Originally Published on news.bbc.co.uk | A year after Nepal’s royal coup, the international community is looking increasingly helpless in its attempts to help find a solution to the country’s political crisis.
After King Gyanendra seized absolute power on 1 February 2005, Nepal witnessed intense diplomatic activity on a scale never seen before.
However, these activities seem to have produced no results as the three players in the power struggle – the Maoist insurgents, political parties and the king – all look equally determined to hold on to their positions.
The key international players trying to intervene in the crisis have been the United States, Britain and regional giant India.
The European Union and the United Nations have also sent special envoys and the UN has opened a human rights office in Kathmandu.
All of them condemned the coup, demanding the restoration of civil and political rights.
The US, Britain, India and a number of other countries even temporarily recalled their ambassadors to Kathmandu. But neighbours China and Pakistan said the change in political scenario was Nepal’s internal affair.
Since the coup, American ambassador James Moriarty, British ambassador Keith Bloomfield and Indian ambassador Shiv Shankar Mukherjee have met Nepali opposition leaders several times.
They have also met the king and repeatedly urged him to reach out to political parties, at times with harshly-worded statements.
The Nepalese government, which views such activities as interference in its internal affairs, even summoned the British ambassador to the Foreign Ministry for clarification in June.
However, that has had little effect on the activities and interest of foreigners in Nepal.
The Maoist insurgency in Nepal is arguably the most successful insurgency of its kind in the world in recent decades. It has affected the entire country, pushing it to the verge of becoming a failed state.
This is what worries the international community, especially given the fact that the country lies between two regional giants, China and India, which surrounds Nepal on three sides.
The US has made it clear time and again that it wants to prevent a Maoist takeover in Nepal and the only way to do that is through reconciliation between the constitutional forces in the country.
However, the king looks in no mood to reconcile with the political parties and vice versa.
Similarly, the Maoists have ignored calls to abandon violence.
The American embassy in Kathmandu expressed alarm in early November over the potential alliance between the grouping of seven opposition parties and the Maoist rebels.
What surprises many is the apparent ambivalence of India towards the Maoist insurgency in Nepal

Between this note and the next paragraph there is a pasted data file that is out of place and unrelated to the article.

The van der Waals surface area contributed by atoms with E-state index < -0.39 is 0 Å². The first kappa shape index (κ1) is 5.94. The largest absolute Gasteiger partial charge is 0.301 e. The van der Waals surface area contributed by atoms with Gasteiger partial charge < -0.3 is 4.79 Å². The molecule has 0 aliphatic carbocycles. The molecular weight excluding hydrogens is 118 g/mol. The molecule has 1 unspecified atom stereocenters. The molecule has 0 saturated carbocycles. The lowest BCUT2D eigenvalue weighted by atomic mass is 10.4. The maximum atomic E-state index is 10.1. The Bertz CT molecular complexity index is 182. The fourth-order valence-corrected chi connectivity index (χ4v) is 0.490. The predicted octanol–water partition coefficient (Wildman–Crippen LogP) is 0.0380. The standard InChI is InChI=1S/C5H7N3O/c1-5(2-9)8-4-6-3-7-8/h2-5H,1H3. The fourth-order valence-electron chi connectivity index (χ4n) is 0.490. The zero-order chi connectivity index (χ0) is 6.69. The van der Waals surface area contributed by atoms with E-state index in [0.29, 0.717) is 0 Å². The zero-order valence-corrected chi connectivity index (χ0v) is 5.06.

Once again, it urged unity between the political parties and the monarchy.
That did not happen and on 17 November, a 12-point “understanding” between the rebels and the opposition was reached in the Indian capital, Delhi.
Ahead of the deal, senior opposition leader Madhav Kumar Nepal had a series of meetings in Kathmandu with the British, American and Indian ambassadors.
Despite all such efforts, Kathmandu-based diplomats seem to have failed to make any headway in what they want to achieve in Nepal.
However, Nepal’s geo-political location and special relations with India means that Delhi has historically played a crucial role in both resolving and, critics would argue, exacerbating political crises in Nepal.
Many Nepalis tend to believe that more than any other country India’s intentions, which have been repeatedly questioned, are crucial for the direction that Nepal’s politics takes.
At the moment, what surprises many is the apparent ambivalence of India towards the Maoist insurgency in Nepal.
India declared Maoists as terrorists even before Nepal did so. However, it is a well-known fact that top Nepali Maoist leaders spend considerable time in India.
The November meeting between rebel leaders and Nepali opposition leaders took place in the Indian capital with the full knowledge of the press in advance about the planned meeting.
The Indian authorities, however, insist that they were not aware of any such meeting.
Later, rebel leader, Prachanda, acknowledged in his first ever radio interview with the BBC that Indian authorities could not have been unaware of the Delhi talks – but added they were not involved in facilitating the meeting.
The question many raise is, does India really mean it when it says constitutional monarchy and multi-party democracy are the two pillars of stability in Nepal?
Or does India, as one commentator recently said in the Wall Street Journal newspaper, “enjoy the fact of a weak, divided client regime next door”?
Until the international community seeks answers to these questions apart from dealing with the political forces within Nepal, many analysts believe the diplomatic manoeuvring in Kathmandu alone may not be enough to help restore democracy and peace.
You can read more of Mishra’s column-essays on his three books, Raajnitisangai Raajkaaj, Khana Pugos Dina Pugos and Bhumadhyarekha. Please go to the BOOKS section to find out more about the books and where to purchase them.